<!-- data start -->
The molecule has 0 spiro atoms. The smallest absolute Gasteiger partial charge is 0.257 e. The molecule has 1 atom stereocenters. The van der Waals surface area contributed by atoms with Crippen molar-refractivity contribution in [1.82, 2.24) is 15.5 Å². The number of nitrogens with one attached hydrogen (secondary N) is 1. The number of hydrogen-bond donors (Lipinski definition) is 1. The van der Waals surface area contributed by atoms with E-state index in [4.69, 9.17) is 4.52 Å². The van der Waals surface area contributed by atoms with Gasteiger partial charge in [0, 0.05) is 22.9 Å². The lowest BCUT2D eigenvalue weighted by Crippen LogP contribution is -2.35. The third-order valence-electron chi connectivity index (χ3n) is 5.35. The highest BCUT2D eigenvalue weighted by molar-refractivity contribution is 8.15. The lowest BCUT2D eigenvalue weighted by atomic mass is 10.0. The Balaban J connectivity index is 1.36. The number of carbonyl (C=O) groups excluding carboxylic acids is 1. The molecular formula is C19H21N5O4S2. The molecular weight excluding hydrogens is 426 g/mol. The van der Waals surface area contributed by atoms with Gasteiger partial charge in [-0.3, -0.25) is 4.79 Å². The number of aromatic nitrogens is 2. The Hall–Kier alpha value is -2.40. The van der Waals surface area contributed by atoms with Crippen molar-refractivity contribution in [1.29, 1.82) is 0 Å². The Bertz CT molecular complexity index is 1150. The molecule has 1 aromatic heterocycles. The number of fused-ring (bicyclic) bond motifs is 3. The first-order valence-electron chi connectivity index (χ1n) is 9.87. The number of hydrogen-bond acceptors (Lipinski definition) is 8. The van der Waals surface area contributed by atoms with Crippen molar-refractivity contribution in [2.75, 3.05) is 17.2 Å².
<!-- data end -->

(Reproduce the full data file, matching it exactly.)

The molecule has 0 spiro atoms. The smallest absolute Gasteiger partial charge is 0.257 e. The molecule has 1 atom stereocenters. The van der Waals surface area contributed by atoms with Crippen molar-refractivity contribution in [1.82, 2.24) is 15.5 Å². The number of nitrogens with one attached hydrogen (secondary N) is 1. The number of hydrogen-bond donors (Lipinski definition) is 1. The van der Waals surface area contributed by atoms with E-state index in [4.69, 9.17) is 4.52 Å². The van der Waals surface area contributed by atoms with Gasteiger partial charge in [0, 0.05) is 22.9 Å². The lowest BCUT2D eigenvalue weighted by Crippen LogP contribution is -2.35. The third-order valence-electron chi connectivity index (χ3n) is 5.35. The highest BCUT2D eigenvalue weighted by molar-refractivity contribution is 8.15. The lowest BCUT2D eigenvalue weighted by atomic mass is 10.0. The Balaban J connectivity index is 1.36. The number of carbonyl (C=O) groups excluding carboxylic acids is 1. The molecular formula is C19H21N5O4S2. The molecular weight excluding hydrogens is 426 g/mol. The van der Waals surface area contributed by atoms with Gasteiger partial charge in [-0.3, -0.25) is 4.79 Å². The number of aromatic nitrogens is 2. The Hall–Kier alpha value is -2.40. The van der Waals surface area contributed by atoms with Crippen molar-refractivity contribution in [1.29, 1.82) is 0 Å². The Bertz CT molecular complexity index is 1150. The molecule has 1 aromatic heterocycles. The number of fused-ring (bicyclic) bond motifs is 3. The first-order valence-electron chi connectivity index (χ1n) is 9.87. The number of hydrogen-bond acceptors (Lipinski definition) is 8. The van der Waals surface area contributed by atoms with Crippen molar-refractivity contribution in [2.75, 3.05) is 17.2 Å².